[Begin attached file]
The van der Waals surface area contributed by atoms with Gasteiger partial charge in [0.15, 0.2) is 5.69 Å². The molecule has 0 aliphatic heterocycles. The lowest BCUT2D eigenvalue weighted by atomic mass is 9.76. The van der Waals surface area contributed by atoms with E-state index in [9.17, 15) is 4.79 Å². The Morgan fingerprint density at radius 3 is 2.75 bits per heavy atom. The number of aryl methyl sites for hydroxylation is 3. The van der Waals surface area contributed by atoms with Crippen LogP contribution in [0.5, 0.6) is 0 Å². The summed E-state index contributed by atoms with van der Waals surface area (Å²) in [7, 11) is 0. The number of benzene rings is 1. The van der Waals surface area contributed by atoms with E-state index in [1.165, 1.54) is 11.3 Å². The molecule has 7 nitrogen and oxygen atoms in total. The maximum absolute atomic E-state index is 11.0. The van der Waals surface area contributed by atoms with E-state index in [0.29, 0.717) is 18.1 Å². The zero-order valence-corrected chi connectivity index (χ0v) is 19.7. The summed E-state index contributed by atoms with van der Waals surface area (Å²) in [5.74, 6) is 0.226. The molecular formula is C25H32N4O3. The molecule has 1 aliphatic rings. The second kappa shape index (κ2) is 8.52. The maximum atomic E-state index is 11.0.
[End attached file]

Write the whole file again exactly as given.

The van der Waals surface area contributed by atoms with Gasteiger partial charge in [0.15, 0.2) is 5.69 Å². The molecule has 0 aliphatic heterocycles. The lowest BCUT2D eigenvalue weighted by atomic mass is 9.76. The van der Waals surface area contributed by atoms with E-state index in [9.17, 15) is 4.79 Å². The Morgan fingerprint density at radius 3 is 2.75 bits per heavy atom. The number of aryl methyl sites for hydroxylation is 3. The van der Waals surface area contributed by atoms with Crippen LogP contribution in [0.5, 0.6) is 0 Å². The summed E-state index contributed by atoms with van der Waals surface area (Å²) in [7, 11) is 0. The number of benzene rings is 1. The van der Waals surface area contributed by atoms with E-state index in [1.165, 1.54) is 11.3 Å². The molecule has 7 nitrogen and oxygen atoms in total. The maximum absolute atomic E-state index is 11.0. The van der Waals surface area contributed by atoms with E-state index in [0.29, 0.717) is 18.1 Å². The zero-order valence-corrected chi connectivity index (χ0v) is 19.7. The summed E-state index contributed by atoms with van der Waals surface area (Å²) in [5.74, 6) is 0.226. The molecular formula is C25H32N4O3. The molecule has 1 aliphatic rings. The second kappa shape index (κ2) is 8.52. The maximum atomic E-state index is 11.0.